old enough to be building houses. Even if you think you're not old enough, there's always something you can do to help. Use whatever skills you have, because there is definitely someone out there that could use your skills. Can you bake cookies? Do you speak 2 languages? Are you good with kids? You can use any skill that you have to help someone. Volunteering is a very rewarding experience that you shouldn't pass up!
One program I help run with about seven other students at my high school is called You've Got A Friend. This program is a friendship between my private school and our local public elementary school, where students from my school are paired with two elementary school children. We hold events once a month during the year and for each event, we play games and just play together. It makes me feel good because I get to organize and run events, and learn about what makes these little children happy, and see their smiling faces when they get to play with their high school buddies. It also allows the kids to play on weekends with fun things that their normal life might not provide. I think it's important for young people like me to participate in programs like these, because it makes you feel good about yourself for making someone else happy, and gives you the opportunity to make a difference in a younger child's life. Imagine how playing with a certain child one Sunday a month for a year can make him turn away from becoming a gang member and bring him happiness in teaching him about the joys of life!
I started volunteering when I was in the fifth grade, when I was asked to represent the youth in my community. I had to attend community meetings to give my input on a community center that was to be built. I was involved with the building's plans for several months until the meetings were concluded. In sixth grade, my teacher arranged for a volunteering field trip because she wanted to encourage us to help in the community. The first job the class did together was involved with the greater food bank of Philadelphia, sorting donated food or preparing envelopes with important information. Most of the class didn't think they would enjoy the experience but in the end, we all had fun working with each other. So then I think I was hooked on volunteering! In the ninth grade, I began to volunteer at my local library. Since I had an interest in working with children, I was asked to help library visitors with their homework and school assignments. I enjoyed meeting the different people and befriending the daily visitors. My biggest accomplishment was helping one child learn how to read1 Later, I worked at a shelter for displaced women with children and helped at a nursing home on weekends. I liked interacting with the residents and listening to their stories. Most of the time, the residents just wanted someone to listen to them.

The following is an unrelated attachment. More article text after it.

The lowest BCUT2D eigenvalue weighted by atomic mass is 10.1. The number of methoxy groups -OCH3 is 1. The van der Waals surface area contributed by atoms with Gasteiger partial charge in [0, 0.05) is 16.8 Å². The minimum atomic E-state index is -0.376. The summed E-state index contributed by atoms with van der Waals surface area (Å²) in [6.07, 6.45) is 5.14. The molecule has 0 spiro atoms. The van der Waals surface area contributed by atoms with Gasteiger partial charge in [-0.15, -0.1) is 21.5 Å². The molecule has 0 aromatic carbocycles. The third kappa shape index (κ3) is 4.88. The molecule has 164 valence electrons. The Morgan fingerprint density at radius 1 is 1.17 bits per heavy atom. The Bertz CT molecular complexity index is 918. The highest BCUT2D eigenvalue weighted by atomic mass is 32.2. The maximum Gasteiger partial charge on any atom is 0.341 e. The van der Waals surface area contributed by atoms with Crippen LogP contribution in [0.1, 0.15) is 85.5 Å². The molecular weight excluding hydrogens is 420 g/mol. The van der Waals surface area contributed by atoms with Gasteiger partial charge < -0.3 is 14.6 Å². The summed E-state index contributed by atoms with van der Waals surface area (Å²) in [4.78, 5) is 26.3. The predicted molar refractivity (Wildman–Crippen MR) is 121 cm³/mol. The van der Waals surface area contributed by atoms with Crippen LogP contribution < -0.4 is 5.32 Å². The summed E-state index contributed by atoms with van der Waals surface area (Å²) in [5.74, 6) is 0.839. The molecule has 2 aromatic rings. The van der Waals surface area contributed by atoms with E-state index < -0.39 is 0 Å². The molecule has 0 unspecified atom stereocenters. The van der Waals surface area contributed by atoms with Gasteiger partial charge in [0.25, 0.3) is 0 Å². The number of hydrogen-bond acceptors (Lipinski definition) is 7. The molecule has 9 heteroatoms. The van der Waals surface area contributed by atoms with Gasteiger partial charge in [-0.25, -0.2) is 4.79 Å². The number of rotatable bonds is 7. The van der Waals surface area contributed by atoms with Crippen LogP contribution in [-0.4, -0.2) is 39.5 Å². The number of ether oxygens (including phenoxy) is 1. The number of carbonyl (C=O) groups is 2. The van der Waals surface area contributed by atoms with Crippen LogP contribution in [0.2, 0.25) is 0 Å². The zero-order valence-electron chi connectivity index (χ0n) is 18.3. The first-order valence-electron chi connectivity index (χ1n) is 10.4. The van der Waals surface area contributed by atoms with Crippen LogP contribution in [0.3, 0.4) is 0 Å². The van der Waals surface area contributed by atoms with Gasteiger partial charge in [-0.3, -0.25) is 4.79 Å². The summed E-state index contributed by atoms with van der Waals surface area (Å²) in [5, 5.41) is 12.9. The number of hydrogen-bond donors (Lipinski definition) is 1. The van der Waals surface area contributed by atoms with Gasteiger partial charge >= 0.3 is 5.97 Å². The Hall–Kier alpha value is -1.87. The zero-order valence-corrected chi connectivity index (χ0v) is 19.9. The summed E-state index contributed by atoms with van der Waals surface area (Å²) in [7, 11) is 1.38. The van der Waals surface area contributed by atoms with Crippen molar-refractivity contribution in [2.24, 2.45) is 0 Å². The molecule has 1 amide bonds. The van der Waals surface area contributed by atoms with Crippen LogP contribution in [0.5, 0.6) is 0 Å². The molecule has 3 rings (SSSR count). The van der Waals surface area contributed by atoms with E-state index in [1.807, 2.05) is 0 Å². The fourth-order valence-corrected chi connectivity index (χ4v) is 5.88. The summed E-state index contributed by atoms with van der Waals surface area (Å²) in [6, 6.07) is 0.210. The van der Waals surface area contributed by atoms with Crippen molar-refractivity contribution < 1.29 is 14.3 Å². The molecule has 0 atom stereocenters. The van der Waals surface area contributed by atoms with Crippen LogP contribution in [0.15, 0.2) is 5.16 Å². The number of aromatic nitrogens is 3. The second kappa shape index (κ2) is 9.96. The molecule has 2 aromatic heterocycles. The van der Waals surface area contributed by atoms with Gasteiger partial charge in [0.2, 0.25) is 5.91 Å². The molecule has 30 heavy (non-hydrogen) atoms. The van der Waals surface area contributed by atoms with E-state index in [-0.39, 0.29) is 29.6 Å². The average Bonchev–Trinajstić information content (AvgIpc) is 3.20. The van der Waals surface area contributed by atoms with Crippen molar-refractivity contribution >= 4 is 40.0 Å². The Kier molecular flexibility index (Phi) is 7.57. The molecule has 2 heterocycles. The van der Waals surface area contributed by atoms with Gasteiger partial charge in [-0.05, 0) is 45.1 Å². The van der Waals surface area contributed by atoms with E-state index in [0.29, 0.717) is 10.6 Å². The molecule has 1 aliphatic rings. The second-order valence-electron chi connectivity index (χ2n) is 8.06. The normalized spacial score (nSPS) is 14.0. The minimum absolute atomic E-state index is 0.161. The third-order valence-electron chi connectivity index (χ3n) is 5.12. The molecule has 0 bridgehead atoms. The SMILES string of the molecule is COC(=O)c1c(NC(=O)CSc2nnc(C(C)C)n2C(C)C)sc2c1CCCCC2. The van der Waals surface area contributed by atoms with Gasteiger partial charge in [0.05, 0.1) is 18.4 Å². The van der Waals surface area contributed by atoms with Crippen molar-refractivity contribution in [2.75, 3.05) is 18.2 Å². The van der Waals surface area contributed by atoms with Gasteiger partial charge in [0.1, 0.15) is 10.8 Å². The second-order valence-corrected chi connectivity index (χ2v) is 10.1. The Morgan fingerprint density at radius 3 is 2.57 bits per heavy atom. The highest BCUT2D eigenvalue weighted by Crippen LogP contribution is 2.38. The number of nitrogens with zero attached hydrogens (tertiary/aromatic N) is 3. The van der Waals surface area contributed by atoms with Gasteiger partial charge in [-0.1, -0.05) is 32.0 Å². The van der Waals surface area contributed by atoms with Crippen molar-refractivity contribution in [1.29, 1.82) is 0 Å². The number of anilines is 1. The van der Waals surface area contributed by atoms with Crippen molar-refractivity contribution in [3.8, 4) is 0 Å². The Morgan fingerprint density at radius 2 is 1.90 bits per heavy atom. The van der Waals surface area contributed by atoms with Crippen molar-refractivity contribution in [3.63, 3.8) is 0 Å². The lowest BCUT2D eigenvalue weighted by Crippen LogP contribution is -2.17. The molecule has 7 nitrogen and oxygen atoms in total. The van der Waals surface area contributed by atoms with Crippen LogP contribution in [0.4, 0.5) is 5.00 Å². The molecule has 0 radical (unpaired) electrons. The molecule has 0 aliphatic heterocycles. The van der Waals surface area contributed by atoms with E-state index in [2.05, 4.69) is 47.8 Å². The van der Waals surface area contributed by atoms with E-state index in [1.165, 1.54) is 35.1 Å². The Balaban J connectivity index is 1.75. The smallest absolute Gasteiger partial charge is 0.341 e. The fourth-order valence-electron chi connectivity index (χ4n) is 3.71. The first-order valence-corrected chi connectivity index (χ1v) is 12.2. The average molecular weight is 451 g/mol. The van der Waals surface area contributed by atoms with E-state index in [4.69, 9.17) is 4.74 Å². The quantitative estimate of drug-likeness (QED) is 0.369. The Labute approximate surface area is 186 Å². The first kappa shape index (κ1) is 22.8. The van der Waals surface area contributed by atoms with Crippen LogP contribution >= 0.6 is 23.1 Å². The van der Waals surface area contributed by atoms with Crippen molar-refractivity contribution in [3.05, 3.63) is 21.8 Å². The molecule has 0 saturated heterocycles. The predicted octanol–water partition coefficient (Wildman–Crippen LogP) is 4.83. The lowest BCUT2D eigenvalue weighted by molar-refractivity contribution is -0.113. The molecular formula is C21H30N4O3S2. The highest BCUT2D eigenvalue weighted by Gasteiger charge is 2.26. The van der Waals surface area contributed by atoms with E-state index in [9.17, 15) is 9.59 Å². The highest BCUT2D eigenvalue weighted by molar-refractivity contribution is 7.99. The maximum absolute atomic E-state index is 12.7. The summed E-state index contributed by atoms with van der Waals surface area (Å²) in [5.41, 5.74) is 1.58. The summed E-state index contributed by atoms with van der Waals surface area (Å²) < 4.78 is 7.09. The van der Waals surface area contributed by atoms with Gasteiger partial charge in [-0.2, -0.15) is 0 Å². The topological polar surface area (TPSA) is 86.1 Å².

Since 6th grade, I've been teaching Sunday School at my church. The kids I work with are kindergartners and so much fun. I've learned how to be more assertive and responsible from my experiences working with them, and I've gotten better with public speaking. (Reading Bible stories to five year olds is a lot different than giving speeches to adults, but you have to start somewhere!) Last year at my old elementary school, I worked with my former teacher in her 3rd grade classroom. I'd help her grade papers, read with kids, work on crafts, and any other odd job she needed done. There was an autistic boy in that class, and seeing how his classmates accepted and helped him amazed me; even kids in high school still make fun of students with disabilities. I think volunteering increases maturity because you're usually in a position where others can observe you and want to set a good example. Also, people who volunteer tend to be mature to begin with since they give up their time for nothing in return...nothing monetary, that is! I think the experiences you take away from volunteering make up for the money you don't get.